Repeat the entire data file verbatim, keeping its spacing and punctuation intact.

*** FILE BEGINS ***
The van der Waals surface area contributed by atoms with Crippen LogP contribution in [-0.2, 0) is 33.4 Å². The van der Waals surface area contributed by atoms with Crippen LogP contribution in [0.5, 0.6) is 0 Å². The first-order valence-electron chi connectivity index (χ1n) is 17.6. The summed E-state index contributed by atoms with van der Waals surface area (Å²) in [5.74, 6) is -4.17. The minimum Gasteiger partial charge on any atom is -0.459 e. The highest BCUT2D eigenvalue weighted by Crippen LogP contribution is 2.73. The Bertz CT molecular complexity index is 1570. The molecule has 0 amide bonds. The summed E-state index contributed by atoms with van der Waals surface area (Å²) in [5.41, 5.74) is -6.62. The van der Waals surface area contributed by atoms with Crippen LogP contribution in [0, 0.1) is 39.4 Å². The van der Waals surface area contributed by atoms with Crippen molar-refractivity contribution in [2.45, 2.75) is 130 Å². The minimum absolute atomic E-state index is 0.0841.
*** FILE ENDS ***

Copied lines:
The van der Waals surface area contributed by atoms with Crippen LogP contribution in [-0.2, 0) is 33.4 Å². The van der Waals surface area contributed by atoms with Crippen LogP contribution in [0.5, 0.6) is 0 Å². The first-order valence-electron chi connectivity index (χ1n) is 17.6. The summed E-state index contributed by atoms with van der Waals surface area (Å²) in [5.74, 6) is -4.17. The minimum Gasteiger partial charge on any atom is -0.459 e. The highest BCUT2D eigenvalue weighted by Crippen LogP contribution is 2.73. The Bertz CT molecular complexity index is 1570. The molecule has 0 amide bonds. The summed E-state index contributed by atoms with van der Waals surface area (Å²) in [5.41, 5.74) is -6.62. The van der Waals surface area contributed by atoms with Crippen LogP contribution in [0, 0.1) is 39.4 Å². The van der Waals surface area contributed by atoms with Crippen molar-refractivity contribution in [2.45, 2.75) is 130 Å². The minimum absolute atomic E-state index is 0.0841.